Remdesivir trial results stumps desi medicos

Updated: 17 October, 2020 06:54 IST | Vinod Kumar Menon | Mumbai

With lakhs of Indians having been administered the drug till now, the development also casts shadow on informed consent

This picture has been used for representational purposes
This picture has been used for representational purposes

Doctors from across the city have raised serious concerns regarding the World Health Organisation's (WHO) recent findings of the Solidarity Trial, which shows the wonder drug Remdesivir as non-effective in the treatment of COVID-19. Health experts are now worried about its side-effects as lakhs of patients have already been administered the drug as a line of treatment for the infectious disease. mid-day had in its article dated July 1 raised serious concerns about such wonder drugs.

Speaking to mid-day, Dr Wiqar Shaikh, senior allergy and asthma specialist said, "In the recent statement, WHO concluded that Remdesivir, HCQ, Lopinavir/Ritonavir and Interferon have no effect on patients with COVID-19. The Solidarity Trial was conducted for 28 days and involved 11,266 adult COVID-19 patients in 405 hospitals across 30 countries. The result of the trial reveals that none of these drugs reduced hospital stay and mortality rate among patients. Moreover, Remdesivir had failed in the trial conducted for Ebola virus, for which it was primarily discovered."

pic

Dr Shaikh added, "This trial also raises questions regarding the other drugs used on an experimental basis for treatment of COVID-19 like Favipiravir, plasma therapy and Tocilizumab. In such cases where the drugs are either experimental or unapproved, it is important to take informed consent from either the patient or from the nearest relative, which is in fact absolutely required in medico legal terms. Unfortunately, it's something that hospitals across the country do not follow." Moreover, he advised that all those who had been administered Remdesivir should be closely monitored for any side effects, even if they have been discharged from hospital.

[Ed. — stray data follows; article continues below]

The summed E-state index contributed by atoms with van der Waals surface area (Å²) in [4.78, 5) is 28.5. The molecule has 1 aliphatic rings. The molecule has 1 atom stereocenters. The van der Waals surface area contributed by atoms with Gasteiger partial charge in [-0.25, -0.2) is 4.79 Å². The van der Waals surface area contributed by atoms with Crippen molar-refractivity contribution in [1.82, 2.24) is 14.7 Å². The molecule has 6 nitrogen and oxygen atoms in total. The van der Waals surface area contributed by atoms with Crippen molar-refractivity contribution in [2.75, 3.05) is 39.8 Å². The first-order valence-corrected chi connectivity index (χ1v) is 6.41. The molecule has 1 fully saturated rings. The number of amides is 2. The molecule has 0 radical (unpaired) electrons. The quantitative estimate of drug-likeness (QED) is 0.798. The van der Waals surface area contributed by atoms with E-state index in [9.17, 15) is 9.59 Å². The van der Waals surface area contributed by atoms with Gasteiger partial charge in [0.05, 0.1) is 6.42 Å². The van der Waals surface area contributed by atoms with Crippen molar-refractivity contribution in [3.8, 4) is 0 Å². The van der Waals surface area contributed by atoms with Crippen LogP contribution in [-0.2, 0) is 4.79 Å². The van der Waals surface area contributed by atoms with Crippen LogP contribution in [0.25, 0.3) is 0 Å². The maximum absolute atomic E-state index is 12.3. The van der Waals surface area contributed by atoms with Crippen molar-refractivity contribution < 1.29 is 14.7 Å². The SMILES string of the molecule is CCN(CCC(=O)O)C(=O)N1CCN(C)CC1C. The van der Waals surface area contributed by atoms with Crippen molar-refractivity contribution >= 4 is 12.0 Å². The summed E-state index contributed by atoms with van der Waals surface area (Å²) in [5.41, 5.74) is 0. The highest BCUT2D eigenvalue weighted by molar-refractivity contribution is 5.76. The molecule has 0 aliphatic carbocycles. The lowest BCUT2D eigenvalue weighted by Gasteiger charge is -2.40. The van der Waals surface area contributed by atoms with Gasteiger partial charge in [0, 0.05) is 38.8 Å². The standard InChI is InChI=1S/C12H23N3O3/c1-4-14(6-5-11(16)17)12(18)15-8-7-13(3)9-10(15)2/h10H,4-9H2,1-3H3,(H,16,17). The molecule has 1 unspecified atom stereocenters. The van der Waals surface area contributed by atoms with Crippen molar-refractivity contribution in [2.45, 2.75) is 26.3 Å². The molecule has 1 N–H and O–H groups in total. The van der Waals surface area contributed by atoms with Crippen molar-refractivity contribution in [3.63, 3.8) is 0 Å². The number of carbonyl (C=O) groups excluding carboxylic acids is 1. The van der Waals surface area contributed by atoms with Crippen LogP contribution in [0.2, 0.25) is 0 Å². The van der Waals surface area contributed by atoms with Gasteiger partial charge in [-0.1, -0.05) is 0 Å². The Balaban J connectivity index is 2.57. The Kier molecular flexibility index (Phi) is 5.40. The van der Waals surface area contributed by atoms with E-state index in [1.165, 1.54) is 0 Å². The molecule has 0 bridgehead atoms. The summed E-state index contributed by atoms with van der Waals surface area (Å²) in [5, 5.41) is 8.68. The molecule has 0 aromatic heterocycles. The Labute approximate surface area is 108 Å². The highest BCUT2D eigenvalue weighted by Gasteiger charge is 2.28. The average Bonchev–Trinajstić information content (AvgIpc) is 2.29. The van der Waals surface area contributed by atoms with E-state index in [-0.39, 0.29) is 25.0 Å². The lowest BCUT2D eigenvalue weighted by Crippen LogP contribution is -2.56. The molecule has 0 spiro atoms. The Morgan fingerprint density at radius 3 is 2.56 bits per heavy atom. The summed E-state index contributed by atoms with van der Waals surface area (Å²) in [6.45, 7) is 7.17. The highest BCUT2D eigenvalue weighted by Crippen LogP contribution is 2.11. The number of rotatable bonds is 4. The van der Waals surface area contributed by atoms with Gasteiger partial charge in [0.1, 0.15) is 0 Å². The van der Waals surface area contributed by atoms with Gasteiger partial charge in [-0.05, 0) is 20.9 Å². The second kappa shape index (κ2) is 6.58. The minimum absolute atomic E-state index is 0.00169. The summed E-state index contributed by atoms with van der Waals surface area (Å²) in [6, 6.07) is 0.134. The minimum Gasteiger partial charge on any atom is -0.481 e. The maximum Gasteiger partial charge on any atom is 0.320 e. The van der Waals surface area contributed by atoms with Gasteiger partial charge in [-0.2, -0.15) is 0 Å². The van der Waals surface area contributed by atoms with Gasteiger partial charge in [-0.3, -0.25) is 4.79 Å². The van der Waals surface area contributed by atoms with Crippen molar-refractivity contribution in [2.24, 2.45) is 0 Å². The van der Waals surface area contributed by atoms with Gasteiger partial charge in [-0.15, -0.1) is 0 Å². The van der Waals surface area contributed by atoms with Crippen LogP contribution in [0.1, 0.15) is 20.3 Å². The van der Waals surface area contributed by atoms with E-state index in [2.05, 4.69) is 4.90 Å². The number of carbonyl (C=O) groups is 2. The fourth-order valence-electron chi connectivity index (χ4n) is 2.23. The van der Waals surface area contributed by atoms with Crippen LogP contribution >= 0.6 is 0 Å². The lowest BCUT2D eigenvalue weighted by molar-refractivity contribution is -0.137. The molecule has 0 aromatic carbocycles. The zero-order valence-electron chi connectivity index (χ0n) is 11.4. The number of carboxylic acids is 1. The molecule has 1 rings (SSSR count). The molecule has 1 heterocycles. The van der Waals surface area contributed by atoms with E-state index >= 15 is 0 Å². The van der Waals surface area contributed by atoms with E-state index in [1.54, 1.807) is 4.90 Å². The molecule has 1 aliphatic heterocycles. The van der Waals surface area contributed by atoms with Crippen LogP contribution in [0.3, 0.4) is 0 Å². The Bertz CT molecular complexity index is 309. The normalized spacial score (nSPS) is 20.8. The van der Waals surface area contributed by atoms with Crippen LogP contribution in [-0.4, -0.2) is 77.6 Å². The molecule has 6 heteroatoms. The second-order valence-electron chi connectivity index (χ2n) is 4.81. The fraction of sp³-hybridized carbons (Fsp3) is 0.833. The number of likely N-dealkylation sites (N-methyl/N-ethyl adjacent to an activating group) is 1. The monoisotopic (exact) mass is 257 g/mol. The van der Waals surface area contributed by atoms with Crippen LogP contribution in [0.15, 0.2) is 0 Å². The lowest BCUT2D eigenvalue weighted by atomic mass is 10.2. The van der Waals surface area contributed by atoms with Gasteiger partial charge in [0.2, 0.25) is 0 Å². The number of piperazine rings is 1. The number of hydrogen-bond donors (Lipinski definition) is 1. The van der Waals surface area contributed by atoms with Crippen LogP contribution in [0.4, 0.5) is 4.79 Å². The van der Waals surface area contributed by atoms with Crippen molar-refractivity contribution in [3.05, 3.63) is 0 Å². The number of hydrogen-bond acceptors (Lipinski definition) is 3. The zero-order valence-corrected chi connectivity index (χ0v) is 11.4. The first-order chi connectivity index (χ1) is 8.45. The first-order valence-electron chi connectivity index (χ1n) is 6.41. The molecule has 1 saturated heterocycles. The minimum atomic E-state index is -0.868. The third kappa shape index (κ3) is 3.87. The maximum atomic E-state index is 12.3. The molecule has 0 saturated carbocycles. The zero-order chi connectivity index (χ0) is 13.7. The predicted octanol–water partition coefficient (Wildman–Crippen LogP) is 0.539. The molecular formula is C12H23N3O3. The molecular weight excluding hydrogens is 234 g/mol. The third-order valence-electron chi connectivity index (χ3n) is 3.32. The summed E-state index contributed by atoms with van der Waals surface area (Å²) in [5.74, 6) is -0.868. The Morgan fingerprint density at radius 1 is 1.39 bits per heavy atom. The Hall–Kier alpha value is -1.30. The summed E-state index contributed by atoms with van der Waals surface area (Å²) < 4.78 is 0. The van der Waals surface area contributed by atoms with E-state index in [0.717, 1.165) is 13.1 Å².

Dr Subhash Hira, professor of Global Health at the University of Washington-Seattle, USA and health advisor to several UN, Indian and African health agencies, said, "The purpose of this trial seems to be to provide some data that will drive global policy decisions. As the report states, no clinical data was collected from patients, although hospitals were collecting generic patient information. My scientific opinion is that this study report will be useful for a macro policy framework and we should wait for results of full clinical trials of these medicines that may show underlying benefits and long-term effects. Till then, this macro information should not be used to guide clinical practice, nor should the patients be alarmed if they are receiving any of these medicines."

Dr Ketan Vagholkar, professor of surgery at DY Patil medical college said, "The WHO has been making deceptive statements since the beginning of the pandemic. It has nullified all the important drugs, which are being actively used to treat COVID-19 patients. It is obvious that such statements are made solely based on geo-political motives."

Dr Ketan R Vagholkar,  professor of surgery at D Y  Patil Medical CollegeDr Ketan R Vagholkar, professor of surgery at D Y Patil Medical College

Dr Vagholkar added, "Every COVID Care Centre has developed its own protocol with the drugs available, based on their experiences and results, and it has helped to bring down the mortality rate in the country significantly. Therefore, there is no reason for patients to be worried about such statements. This again highlights the possibility of manipulation on the pretext of evidence-based medicine, to favour a few global pharma giants." He further said that cured COVID-19 patients, who have taken these drugs, should report to the respective OPDs if at all they develop any symptoms.